However, since the first premise presents two options as if they were the only two options, when in fact they aren’t, the first premise is false and the argument fails. Notice that the form of the argument is perfectly good—the argument is valid. The problem is that this argument isn’t sound because the first premise of the argument commits the false dichotomy fallacy. False dichotomies are commonly encountered in the context of a disjunctive syllogism or constructive dilemma (see chapter 2).
In a speech made on April 5, 2004, President Bush made the following remarks about the causes of the Iraq war:
Saddam Hussein once again defied the demands of the world. And so I had a choice: Do I take the word of a madman, do I trust a person who had used weapons of mass destruction on his own people, plus people in the neighborhood, or do I take the steps necessary to defend the country? Given that choice, I will defend America every time.
The false dichotomy here is the claim that:
Either I trust the word of a madman or I defend America (by going to war against Saddam Hussein’s regime).
The problem is that these aren’t the only options. Other options include ongoing diplomacy and economic sanctions. Thus, even if it true that Bush shouldn’t have trusted the word of Hussein, it doesn’t follow that the only other option is going to war against Hussein’s regime. (Furthermore, it isn’t clear in what sense this was needed to defend America.) That is a false dichotomy. As with all the previous informal fallacies we’ve considered, the false dichotomy fallacy requires an understanding of the concepts involved. Thus, we have to use our understanding of world in order to assess whether a false dichotomy fallacy is being committed or not.
Consider the following argument:
Children are a headache. Aspirin will make headaches go away. Therefore, aspirin will make children go away.
This is a silly argument, but it illustrates the fallacy of equivocation. The problem is that the word “headache” is used equivocally—that is, in two different senses. In the first premise, “headache” is used figuratively, whereas in the second premise “headache” is used literally. The argument is only successful if the meaning of “headache” is the same in both premises. But it isn’t and this is what makes this argument an instance of the fallacy of equivocation.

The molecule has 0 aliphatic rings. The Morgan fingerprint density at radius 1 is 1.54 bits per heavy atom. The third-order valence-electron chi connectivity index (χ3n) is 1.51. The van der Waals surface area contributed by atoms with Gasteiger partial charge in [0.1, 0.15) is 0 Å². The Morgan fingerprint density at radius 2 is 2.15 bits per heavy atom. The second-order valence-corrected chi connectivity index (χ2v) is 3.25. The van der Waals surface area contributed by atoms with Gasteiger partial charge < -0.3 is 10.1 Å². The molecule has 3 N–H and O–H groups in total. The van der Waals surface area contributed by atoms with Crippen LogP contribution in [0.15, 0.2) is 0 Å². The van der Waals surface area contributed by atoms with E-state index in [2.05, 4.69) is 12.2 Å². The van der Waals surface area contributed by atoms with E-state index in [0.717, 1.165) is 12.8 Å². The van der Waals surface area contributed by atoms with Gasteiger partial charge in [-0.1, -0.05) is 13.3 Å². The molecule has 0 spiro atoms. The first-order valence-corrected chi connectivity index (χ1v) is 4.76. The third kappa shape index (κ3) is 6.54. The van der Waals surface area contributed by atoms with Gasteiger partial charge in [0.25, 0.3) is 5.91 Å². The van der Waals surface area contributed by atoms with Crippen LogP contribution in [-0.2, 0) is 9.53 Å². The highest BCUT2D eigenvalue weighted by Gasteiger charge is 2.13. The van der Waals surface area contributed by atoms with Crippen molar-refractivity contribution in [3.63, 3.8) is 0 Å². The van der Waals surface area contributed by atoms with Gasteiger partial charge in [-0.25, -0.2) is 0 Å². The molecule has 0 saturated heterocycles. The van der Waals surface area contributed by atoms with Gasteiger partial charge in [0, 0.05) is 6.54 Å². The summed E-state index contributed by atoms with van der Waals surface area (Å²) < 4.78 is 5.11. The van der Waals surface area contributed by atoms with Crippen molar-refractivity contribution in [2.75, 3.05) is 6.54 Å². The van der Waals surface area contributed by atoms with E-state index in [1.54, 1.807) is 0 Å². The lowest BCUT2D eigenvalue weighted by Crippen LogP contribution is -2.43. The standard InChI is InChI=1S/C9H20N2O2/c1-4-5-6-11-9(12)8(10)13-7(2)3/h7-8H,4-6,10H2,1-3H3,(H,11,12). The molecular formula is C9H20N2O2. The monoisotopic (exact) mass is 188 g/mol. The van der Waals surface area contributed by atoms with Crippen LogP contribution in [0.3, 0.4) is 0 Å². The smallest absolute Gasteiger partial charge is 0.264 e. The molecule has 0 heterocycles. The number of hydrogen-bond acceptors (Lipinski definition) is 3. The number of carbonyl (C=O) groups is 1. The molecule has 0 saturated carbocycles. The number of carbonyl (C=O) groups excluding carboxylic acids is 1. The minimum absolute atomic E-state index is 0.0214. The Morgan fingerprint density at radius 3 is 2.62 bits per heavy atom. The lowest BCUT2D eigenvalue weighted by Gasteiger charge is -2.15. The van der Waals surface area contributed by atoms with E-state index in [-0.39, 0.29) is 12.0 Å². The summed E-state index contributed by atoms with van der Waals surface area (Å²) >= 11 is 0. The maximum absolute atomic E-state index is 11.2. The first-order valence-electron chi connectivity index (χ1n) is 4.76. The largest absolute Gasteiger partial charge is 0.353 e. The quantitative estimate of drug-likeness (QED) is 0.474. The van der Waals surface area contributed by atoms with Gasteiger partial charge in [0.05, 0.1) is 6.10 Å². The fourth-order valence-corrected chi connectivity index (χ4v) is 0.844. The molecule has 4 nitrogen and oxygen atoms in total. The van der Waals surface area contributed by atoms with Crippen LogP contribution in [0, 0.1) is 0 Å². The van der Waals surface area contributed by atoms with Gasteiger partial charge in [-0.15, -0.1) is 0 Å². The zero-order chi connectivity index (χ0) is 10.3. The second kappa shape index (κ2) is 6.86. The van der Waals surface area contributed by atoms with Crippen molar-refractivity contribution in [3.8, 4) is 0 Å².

Here’s another example:
Taking a logic class helps you learn how to argue. But there is already too much hostility in the world today, and the fewer arguments the better. Therefore, you shouldn’t take a logic class.
In this example, the word “argue” and “argument” are used equivocally. Hopefully, at this point in the text, you recognize the difference. (If not, go back and reread section 1.1.)
The fallacy of equivocation is not always so easy to spot. Here is a trickier example:
The existence of laws depends on the existence of intelligent beings like humans who create the laws. However, some laws existed before there were any humans (e.g., laws of physics). Therefore, there must be some non-human, intelligent being that created these laws of nature.
The term “law” is used equivocally here. In the first premise it is used to refer to societal laws, such as criminal law; in the second premise it is used to refer to laws of nature. Although we use the term “law” to apply to both cases, they are importantly different. Societal laws, such as the criminal law of a society, are enforced by people and there are punishments for breaking the laws. Natural laws, such as laws of physics, cannot be broken and thus there are no punishments for breaking them. (Does it make sense to scold the electron for not doing what the law says it will do?)
As with every informal fallacy we have examined in this section, equivocation can only be identified by understanding the meanings of the words involved. In fact, the definition of the fallacy of equivocation refers to this very fact: the same word is being used in two different senses (i.e., with two different meanings). So, unlike formal fallacies, identifying the fallacy of equivocation requires that we draw on our understanding of the meaning of words and of our understanding of the world, generally.
1 This is a much simplified version of the view defended by Christian philosophers such as Alvin Plantinga. Plantinga defends (something like) this claim in: Plantinga, A. 2000. Warranted Christian Belief. Oxford, UK: Oxford University Press.